MIAMI – The Caribbean’s football chief, Gordon Derrick, is considering a different period for the staging of the Caribbean Cup finals.
Derrick, the president of the Caribbean Football Union, is suggesting the finals be held in June or July instead of the current December period.
Derrick has publicly conceded that the timing of the just-ended tournament was not the best and has reported empty stadiums as a feature of the 10-day competition that ended Sunday.
The preliminary rounds were also marked by small crowds with the Barbados leg having meagre attendance compared to bumper crowds for the Lime Pelican Football Challenge and the David Thompson Memorial Constituency Councils Football Classic.
“If we could have our way, we would try to shift the tournament to June or July so that every team would be at full strength,” said Gordon, also the general secretary of the Antigua and Barbuda Football Association.
“We just came out of turmoil (cash-for-vote scandal) … we have to sit down at the CFU executive level to see how we can twist it around to see how we can get a better timing.”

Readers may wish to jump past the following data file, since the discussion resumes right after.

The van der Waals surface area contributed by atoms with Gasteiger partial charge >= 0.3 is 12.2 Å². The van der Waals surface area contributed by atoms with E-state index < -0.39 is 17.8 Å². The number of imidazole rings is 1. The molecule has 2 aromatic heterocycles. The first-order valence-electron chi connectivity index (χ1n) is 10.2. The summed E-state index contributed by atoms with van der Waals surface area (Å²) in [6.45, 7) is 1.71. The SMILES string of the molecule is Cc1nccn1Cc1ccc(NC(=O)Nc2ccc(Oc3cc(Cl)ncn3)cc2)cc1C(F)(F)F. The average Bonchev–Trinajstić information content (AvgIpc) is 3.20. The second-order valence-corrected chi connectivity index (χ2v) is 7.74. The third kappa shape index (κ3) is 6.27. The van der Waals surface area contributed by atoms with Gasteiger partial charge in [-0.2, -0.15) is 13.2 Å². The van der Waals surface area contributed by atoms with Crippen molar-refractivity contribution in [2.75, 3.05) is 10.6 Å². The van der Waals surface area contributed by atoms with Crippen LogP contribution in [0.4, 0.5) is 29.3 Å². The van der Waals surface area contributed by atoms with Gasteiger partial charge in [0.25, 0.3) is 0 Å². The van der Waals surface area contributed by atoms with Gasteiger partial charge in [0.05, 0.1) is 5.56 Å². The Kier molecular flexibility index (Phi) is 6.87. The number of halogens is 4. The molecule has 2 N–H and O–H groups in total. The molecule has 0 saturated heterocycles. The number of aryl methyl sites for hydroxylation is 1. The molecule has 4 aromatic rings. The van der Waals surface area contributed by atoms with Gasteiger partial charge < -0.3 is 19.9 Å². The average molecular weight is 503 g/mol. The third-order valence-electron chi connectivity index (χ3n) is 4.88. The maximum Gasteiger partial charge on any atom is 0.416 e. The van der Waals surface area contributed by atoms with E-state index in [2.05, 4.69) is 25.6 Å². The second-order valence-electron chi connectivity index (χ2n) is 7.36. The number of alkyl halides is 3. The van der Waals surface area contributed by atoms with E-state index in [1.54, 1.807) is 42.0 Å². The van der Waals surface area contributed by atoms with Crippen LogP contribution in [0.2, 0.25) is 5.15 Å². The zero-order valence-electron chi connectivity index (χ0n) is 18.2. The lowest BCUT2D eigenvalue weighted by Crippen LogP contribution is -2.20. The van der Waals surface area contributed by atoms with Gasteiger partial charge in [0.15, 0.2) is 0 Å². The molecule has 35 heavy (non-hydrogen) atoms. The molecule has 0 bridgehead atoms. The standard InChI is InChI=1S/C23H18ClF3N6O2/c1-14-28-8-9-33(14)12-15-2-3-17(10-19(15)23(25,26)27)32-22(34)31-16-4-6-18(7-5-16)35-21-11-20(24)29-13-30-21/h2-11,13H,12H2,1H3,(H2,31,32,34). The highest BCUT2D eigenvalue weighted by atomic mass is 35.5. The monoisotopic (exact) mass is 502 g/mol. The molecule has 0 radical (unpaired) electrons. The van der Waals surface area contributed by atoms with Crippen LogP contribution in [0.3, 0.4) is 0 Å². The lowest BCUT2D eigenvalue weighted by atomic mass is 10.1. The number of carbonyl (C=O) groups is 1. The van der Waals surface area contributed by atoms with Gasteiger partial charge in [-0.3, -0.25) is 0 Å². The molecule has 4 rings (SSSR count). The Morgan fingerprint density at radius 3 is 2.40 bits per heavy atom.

Cuba won the competition for the first time by defeating former champions Trinidad and Tobago 1-0 in Sunday’s finals at the Antigua Recreation Ground.
The Cubans also collected the winner’s purse of US$100, 000 as well as secured a place in the CONCACAF Gold Cup in the USA next year.
Last weekend’s tournament was in competition with a number of local events including a play, a car racing competition and an international half-marathon.
“Honestly, I thought it was a great idea to host the tournament on the holiday weekend (Heroes Day),” said Derrick who was elected to lead CFU in the aftermath of the cash-for-vote scandal that cast a shadow over the game.
“But in retrospect, we should have had it a week before so it wouldn’t clash with the holiday, or a week after, but that would have been too close to Christmas”.
Derrick has also lamented the failure of the Caribbean Cup to attract a major sponsor but said the event was staged with no major setbacks.
The budget to host the Caribbean Cup was in the vicinity of US$500 000.
“So we did what we had to do (and) begged CONCACAF a bit. The Antiguan Government was happy to have the tournament here, so they put in a little thing,” said the CFU president.
“The local organisation put in a little thing and minor local sponsors did theirs.”
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